The 30 HIV TB+ patients were AFB smear-positive TB patients with cavitary lesions, and sera were obtained from the Lala Ram Sarup Institute of Tuberculosis and Respiratory Diseases (LRSITRD), New Delhi, India. These sera are considered to be equivalent to sera obtained at weeks 10 and 15 p.i. from guinea pigs.

(vii) Household contacts of smear-positive TB patients.

The 19 household contacts of smear-positive TB patients (HIV TB HH contacts) were clinically asymptomatic household contacts of infectious, untreated, smear-positive TB patients, and these sera were also obtained from the LRSITRD, New Delhi. The PPD statuses of these individuals were not known. However, despite being asymptomatic, because of their frequent exposure to smear-positive family members, a small proportion of these individuals (estimated to be from 6 to 29% in different studies) are expected to have an active infection (6, 10, 14, 51).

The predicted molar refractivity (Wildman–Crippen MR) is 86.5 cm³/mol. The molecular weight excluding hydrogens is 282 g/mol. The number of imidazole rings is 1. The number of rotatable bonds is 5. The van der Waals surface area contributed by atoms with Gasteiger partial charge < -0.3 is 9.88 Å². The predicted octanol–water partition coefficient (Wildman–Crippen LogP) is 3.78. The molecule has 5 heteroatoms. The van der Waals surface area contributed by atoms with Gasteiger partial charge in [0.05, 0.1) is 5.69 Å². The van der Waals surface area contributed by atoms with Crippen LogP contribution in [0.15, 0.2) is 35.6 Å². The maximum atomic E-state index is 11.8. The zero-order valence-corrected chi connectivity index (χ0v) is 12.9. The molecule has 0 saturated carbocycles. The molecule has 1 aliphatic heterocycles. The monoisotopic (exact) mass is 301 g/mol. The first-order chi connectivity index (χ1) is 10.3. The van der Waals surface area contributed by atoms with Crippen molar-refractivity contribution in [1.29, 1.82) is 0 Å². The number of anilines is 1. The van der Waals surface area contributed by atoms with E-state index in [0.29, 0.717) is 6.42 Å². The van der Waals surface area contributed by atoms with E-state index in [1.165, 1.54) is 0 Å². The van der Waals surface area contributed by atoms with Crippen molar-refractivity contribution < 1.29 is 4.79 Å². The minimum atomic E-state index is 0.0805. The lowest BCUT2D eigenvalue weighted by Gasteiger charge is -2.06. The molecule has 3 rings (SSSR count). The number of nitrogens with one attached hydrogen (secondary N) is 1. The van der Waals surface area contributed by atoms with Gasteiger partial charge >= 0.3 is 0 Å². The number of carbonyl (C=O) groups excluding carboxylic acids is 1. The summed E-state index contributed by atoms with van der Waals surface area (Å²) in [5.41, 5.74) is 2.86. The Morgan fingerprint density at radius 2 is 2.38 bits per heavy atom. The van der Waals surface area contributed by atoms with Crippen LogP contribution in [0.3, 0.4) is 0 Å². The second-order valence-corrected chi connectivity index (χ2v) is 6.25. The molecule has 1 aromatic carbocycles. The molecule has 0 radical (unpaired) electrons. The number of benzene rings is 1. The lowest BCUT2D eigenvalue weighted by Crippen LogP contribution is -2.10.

M. tuberculosis H37Rv antigen preparations.

The M. tuberculosis H37Rv antigen preparations used were obtained from John T. Belisle under the NIH/NIAID TB Research Material and Vaccine Testing contract (Colorado State University, Fort Collins) and included (i) lipoarabinomannan-free CFP (LFCFP), (ii) sodium dodecyl sulfate-derived cell wall proteins (SDS-CW), (iii) cell wall fractions (CW), (iv) whole M. tuberculosis bacterial lysates, (v) purified native 45-kDa (MPT32) proteins, and (vi) purified native 38-kDa (PstS) proteins. The preparation of these proteins has been described earlier (23, 37).